In 2009, when she first enrolled as an undergraduate, Motto said she shut down any attraction she felt to women. She became laser-focused on the fact that she was also attracted to men. Through years of counseling since then, she has grown to love and accept the fact that she is bisexual. While the journey has led her to question some aspects of Catholicism, her faith has remained strong.
Dr. D-L Stewart, professor and chair of the higher education department at the University of Denver, said that bisexuality in particular is often erased from the spectrum of queerness, even by queer individuals themselves. The irony that Motto was erased in actuality from her graduation video is not lost on Stewart.
“It’s erasure of bisexuality as a valid and legitimate way of being and showing up in the world, and this actual literal erasure of bisexuality in the college space strikes me as very, very telling,” said Stewart. “What this student dared to do was to refuse to be silenced, made invisible. And the university said, ‘Oh no, we will hide you.’”
Stewart added that the institution not only removed her from the video but removed any chance of her sharing that moment with someone unable to attend or view that day.
“So, there’s that very personal and direct impact of knowing that your university can’t even tolerate your existence. But there’s also the signal that that sends to other students who are there, because by no means is she the only one there,” said Stewart.
Motto confirmed this. In fact, she first came out to a group of students on a text chain, voicing her frustration at micro-aggressions she felt she was experiencing in a classroom. To her surprise, that text jump-started a group text of other queer-identifying students at Franciscan.
For students who seek counseling at Franciscan for their same-sex attractions, the school website guides them to two resources: the Eden Initiate and Courage. Both are communities of Catholic individuals who identify as LGBTQ+ and accept themselves, but still see the actualized relationships between queer people as a sin in the eyes of God and are therefore celibate. These kind of programs are what Beemyn calls a “hate the sin, love the sinner” approach.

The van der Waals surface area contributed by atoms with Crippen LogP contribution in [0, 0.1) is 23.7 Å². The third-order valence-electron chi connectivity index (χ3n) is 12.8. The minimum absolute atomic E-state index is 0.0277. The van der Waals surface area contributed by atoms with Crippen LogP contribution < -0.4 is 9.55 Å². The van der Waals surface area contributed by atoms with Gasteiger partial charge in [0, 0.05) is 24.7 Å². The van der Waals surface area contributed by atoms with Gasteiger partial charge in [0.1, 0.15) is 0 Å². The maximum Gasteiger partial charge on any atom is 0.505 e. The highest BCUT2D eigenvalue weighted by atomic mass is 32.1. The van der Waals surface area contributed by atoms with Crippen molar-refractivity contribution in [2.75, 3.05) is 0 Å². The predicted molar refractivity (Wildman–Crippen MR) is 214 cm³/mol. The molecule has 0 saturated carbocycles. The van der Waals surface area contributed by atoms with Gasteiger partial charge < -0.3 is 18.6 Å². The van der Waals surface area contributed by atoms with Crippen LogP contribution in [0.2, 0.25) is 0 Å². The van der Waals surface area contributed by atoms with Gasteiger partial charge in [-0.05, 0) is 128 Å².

But it’s not a standard for Catholic institutions. Gonzaga University, in Spokane, Washington, is a Jesuit school, but its Lincoln LGBTQ+ Resource Center has been in existence for almost 20 years.
Joan Iva Fawcett, dean of social justice leadership and community empowerment at Gonzaga, helps to manage and oversee the events, panels, and trainings they coordinate, including the hiring of a director this summer.
“There’s a Jesuit term, cura personalis, development of a whole person,” said Fawcett, adding that the Gonzaga mission statement includes a line about developing a person mentally, physically, spiritually, emotionally, and culturally. “There’s a queer culture, a queer community. It’s really looking at all the identities that make up a person, not just acknowledging but affirming. And making sure that students, faculty, and staff feel safe, affirmed, and welcomed on this campus.”
While Fawcett admits that her institution isn’t perfect and is actively looking for ways to improve, the mission of fully embracing the student for the “greater human dignity” is what drives them.
For Motto, her forced time in the closet has come to an end. But the internalized homophobia she learned will likely take years of hard work to undo, she said. To those LGBTQ+ students who are struggling with their identity in spaces where they feel unsafe or unable to come out, she wants them to know they are not alone.
“We’re all human. You’re just as lovable and worthy as anyone else, you deserve to take up space, to exist,” Motto paused, her eyes filled with tears. “It’s just sad because I know… for a lot of queer people, it’s not enough. To be somewhere like that for four years—in my case, seven years—it takes a toll. There’s a part of me that wants to say don’t do it, it’s not worth the price you’ll pay.”
Liann Herder can be reached at firstname.lastname@example.org.